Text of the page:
Loveland, the home of Salmon P. Chase and Jerry Springer, is one of many Ohio municipalities that has created a Mayor’s Court. This Court hears traffic cases, OVI (or DUI), driving under suspension (DUS), and other misdemeanors. Mayor’s Courts are presided over by a Magistrate.
The Loveland Police Department and the Clermont County Sheriff can cite first time offenders into the Loveland Mayor’s Court. Because Mayor’s Courts are not courts of record, a Defendant has the automatic right to appeal the case, regardless of the result. If a Defendant is not pleased with how their case turned out at the Mayor’s Court, the case can start over in the Clermont County Court. As Marty Hubbell says, “It is like getting two bites at the apple, which can be a great advantage to the defense.”
When charged with an offense in Loveland Mayor’s Court, it is especially important to retain a local lawyer who has experience working in these unique types of Courts. Because of the unofficial nature of Mayor’s Courts, the procedures and practical approaches to the case can vary greatly.
Loveland Mayor’s Court is conducted every first and third Thursday of the month at 6:00 p.m. at the Loveland City Hall Building, 120 West Loveland Avenue, Loveland, Ohio 45140. Your court date will be listed on your ticket or subpoena. Further information can be obtained at Loveland’s website:
Gabe Moorman is an associate in the law firm of Diehl & Hubbell, LLC (www.DiehlHubbell.com). He is a graduate of the University of Cincinnati College of Law and former President of the Intellectual Property Legal Society. Mr. Moorman is a practicing criminal defense attorney in Southwest, Ohio. He can be reached at (513) 932-2121 or at GMoorman@DiehlHubbell.com.
By Marty Hubbell
I get asked that at least once a month. All attorneys have heard from potential clients who want to hire a Bulldog to represent them. Why? Because they erroneously believe that such lawyers are effective advocates for their clients.
Some people are generally unreasonable and unpleasant; some of these people happen to be lawyers. It is not hard to find them, as they are usually preceded by reputation.
These Bulldog lawyers have an inability to arrive at appropriate results in a timely fashion. They don’t return phone calls, are unprepared for hearings, and are unable to competently identify key issues in a case. But they are wonderful at turning legal cases into personal vendettas, when doing so has no practical purpose. Legal fees tend to get expensive, quickly, when fighting about anything and everything.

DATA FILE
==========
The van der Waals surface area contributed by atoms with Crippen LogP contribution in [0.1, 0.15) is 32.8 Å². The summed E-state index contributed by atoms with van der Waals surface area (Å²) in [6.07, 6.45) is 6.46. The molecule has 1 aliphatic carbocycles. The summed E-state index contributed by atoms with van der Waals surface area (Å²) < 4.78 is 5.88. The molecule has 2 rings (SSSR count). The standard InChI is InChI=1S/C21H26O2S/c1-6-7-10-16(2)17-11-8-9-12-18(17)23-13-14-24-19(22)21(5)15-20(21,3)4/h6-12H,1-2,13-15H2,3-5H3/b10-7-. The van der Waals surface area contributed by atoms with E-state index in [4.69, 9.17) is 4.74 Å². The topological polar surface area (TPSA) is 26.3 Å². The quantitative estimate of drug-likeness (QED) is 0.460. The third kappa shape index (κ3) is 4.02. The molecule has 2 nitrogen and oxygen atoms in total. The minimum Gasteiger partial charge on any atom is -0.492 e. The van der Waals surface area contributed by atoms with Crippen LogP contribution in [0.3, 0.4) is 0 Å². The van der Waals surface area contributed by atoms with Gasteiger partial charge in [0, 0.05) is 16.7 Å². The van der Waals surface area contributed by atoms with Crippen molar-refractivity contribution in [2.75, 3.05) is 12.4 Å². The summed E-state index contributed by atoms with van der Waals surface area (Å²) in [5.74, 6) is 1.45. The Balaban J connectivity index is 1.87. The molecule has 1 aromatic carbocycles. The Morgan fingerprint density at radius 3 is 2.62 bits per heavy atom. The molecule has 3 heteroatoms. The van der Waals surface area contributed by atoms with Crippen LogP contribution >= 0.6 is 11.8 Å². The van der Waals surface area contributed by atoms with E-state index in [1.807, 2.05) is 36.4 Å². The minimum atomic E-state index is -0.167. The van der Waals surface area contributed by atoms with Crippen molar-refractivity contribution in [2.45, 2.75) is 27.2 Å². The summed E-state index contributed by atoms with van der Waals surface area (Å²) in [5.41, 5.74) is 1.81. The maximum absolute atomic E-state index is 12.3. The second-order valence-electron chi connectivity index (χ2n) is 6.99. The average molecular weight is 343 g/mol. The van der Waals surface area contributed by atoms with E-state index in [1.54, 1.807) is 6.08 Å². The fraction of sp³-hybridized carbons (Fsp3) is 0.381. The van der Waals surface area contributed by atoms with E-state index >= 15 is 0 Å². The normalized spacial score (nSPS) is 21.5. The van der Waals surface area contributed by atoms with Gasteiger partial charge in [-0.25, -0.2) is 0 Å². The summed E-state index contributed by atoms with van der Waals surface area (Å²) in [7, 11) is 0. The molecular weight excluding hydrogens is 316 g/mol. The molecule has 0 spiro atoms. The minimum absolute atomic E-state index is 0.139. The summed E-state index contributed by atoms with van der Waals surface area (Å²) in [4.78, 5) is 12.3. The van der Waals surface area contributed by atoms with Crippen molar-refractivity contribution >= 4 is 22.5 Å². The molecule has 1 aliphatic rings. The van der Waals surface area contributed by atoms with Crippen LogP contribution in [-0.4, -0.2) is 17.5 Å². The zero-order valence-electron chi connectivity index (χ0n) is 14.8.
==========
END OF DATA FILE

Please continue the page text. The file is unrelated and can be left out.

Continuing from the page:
A Bulldog lawyer does not intimidate a competent attorney. I tell my clients in advance about the other attorney’s reputation, in order to prepare them. No party to litigation truly enjoys the experience, and you have to wonder about the unnecessary emotional cost their clients pay.
Judges and juries do not appreciate Bulldog lawyers. Court time is valuable and dockets are crowded. Recent studies suggest that jurors are particularly sensitive to choosing sides in a trial based upon a Judge’s rulings and demeanor toward individual attorneys. If an attorney argues ten points of law, when only two are viable, the stain of the poor arguments can filter down to the good ones.
There is so much more to being an effective advocate than just being adversarial. Be cautious when a lawyer brags about being tough and aggressive. A competitive spirit should not be confused with a combative personality. The qualities you should demand in a lawyer are no different than those you would want from other people in your life: diligence, competence, honesty, and reasonableness.
Marty Hubbell is a partner in the law firm of Diehl & Hubbell, LLC (www.DiehlHubbell.com), and has been practicing criminal defense law in Warren County, Ohio for ten years. He has been named an Ohio Super Lawyer, and is a part-time Magistrate for the City of Lebanon, Ohio. He can be reached at (513) 932-2121 or MHubbell@DiehlHubbell.com